The Plant-Based Community Cookery School
Posted Monday 23rd June 2014...
I have just finished hosting a 6 week cookery course delivered by Made in Hackney at the Redmond Community Centre. The course was titled ‘International Cuisine’ and it certainly lived up to the name! We learned to cook dishes from Turkey, India, the Caribbean, West Africa and Thailand. Each week the brilliant teacher came armed with a whole trolley full of fresh seasonal vegetables, herbs, spices and wholegrain alternatives to the usual white grains with which we would make a feast! As we went along, the teacher explained the flavours of the particular region and the herbs and spices we associate with each cuisine: sumac for a flavour of the Middle East, the sweet-salty-sour balance of a Thai curry, hot peppers, and thyme for a Caribbean jerk seasoning. All great ways to get a feel for a way of cooking without being a slave to a recipe.
And then we cooked… Mainly in teams of two or three, each making a dish. Inevitably, people would wander between the stations and give each dish a stir, a taste, asking one another what they had added so far. I loved the fact that it was a real team effort; everyone chatted amongst themselves, shared advice, and got to know their neighbours. It became more than just a cookery class; it really was a community coming together. Barriers are broken when you are at the kitchen counter chopping vegetables, stirring a pan or rolling pitta bread, you share something and that is a lovely thing to witness.
The participants were mainly women, as is usually the case with cookery classes. Come on men, get involved! As for age range I think ‘wide’ is the best way to describe it, the same for nationality, but neither meant anything in the kitchen, everyone just got involved and got on. It is not easy to make friends in the busy city we live in but I can honestly say that friendships were made here. As I cycled home at the end of the final class, I passed a few of the participants, up a dangerous looking ladder, picking cherries from one of the trees together!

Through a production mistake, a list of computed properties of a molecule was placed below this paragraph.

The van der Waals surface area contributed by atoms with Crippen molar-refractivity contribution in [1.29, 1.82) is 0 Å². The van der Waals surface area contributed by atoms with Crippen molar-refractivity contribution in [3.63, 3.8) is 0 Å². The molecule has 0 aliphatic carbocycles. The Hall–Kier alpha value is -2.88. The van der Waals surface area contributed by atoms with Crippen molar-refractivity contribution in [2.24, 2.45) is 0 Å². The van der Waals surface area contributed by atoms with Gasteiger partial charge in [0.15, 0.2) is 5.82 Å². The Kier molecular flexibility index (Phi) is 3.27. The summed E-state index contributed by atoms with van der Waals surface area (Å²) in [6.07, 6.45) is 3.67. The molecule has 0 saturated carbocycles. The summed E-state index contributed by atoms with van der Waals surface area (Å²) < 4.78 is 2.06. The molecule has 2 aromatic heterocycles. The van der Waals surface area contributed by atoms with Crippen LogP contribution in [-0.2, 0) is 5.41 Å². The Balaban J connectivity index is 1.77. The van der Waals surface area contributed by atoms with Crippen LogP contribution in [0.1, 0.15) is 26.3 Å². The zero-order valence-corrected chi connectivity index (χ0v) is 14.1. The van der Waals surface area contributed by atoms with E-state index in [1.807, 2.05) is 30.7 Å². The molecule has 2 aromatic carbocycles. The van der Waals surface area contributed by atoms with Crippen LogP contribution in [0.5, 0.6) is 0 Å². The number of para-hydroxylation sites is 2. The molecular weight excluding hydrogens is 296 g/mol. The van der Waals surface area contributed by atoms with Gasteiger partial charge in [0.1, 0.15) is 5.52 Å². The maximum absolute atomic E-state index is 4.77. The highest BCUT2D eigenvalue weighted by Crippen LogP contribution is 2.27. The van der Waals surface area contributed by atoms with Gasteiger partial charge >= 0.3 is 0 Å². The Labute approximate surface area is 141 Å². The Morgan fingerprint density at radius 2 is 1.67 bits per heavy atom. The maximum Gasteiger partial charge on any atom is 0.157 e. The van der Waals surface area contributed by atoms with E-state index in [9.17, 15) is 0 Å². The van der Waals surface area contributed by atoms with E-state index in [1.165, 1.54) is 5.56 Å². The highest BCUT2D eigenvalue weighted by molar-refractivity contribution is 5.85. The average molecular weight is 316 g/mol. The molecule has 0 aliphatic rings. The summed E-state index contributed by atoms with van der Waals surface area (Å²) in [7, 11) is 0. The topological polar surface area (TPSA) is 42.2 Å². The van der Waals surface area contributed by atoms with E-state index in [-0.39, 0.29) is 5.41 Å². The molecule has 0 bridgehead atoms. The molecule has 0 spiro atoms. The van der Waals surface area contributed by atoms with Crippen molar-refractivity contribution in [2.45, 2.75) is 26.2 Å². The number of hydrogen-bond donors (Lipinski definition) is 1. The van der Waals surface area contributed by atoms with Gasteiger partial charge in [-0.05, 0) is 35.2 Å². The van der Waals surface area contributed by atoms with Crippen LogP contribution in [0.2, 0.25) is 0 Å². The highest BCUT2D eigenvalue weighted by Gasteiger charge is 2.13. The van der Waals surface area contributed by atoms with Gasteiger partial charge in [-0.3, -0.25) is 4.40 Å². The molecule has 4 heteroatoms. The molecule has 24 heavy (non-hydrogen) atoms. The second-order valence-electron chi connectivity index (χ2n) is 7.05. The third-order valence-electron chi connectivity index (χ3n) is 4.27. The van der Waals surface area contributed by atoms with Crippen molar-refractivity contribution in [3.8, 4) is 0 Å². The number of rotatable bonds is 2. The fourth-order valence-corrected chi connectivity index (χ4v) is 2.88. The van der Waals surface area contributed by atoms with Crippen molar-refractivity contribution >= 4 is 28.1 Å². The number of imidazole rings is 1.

The beginning and the end of the course, however, involved a lot of box ticking by the participants so the funder could assess whether we had done our job of providing healthy cooking classes and changing attitudes towards unhealthy fast food.But how much do those ticked boxes really tell them? Do they convey the sense of community we witnessed, the coming together of a group of people who have probably passed each other in the estate streets countless times but never said hello, the making of friends, the sharing of recipes from so many different cultures, the laughter, the heartfelt thanks and hugs we were given after the final meal was eaten?
Yes we taught cookery skills, we helped steer people towards healthier food choices, we did all we were asked to do by our funders but I was left wondering why they are satisfied with a stack of ink on paper when they could have come and joined us, seen what we did, saw the human story behind the ticks and crosses on their feedback forms.
It seems that so many funding applications are just that. Applications on paper. If funding is granted then results are measured on yet more paper. I think it would mean so much more to the people given the funding, and to those giving it out, to come and witness what we do. See the smiles on faces when they eat a meal prepared from scratch and share that with people in the community who they would never usually interact with. That is why we do this. Not just to tick the ‘yes definitely’ box, but to see the smiles and witness that wonderful sense of community.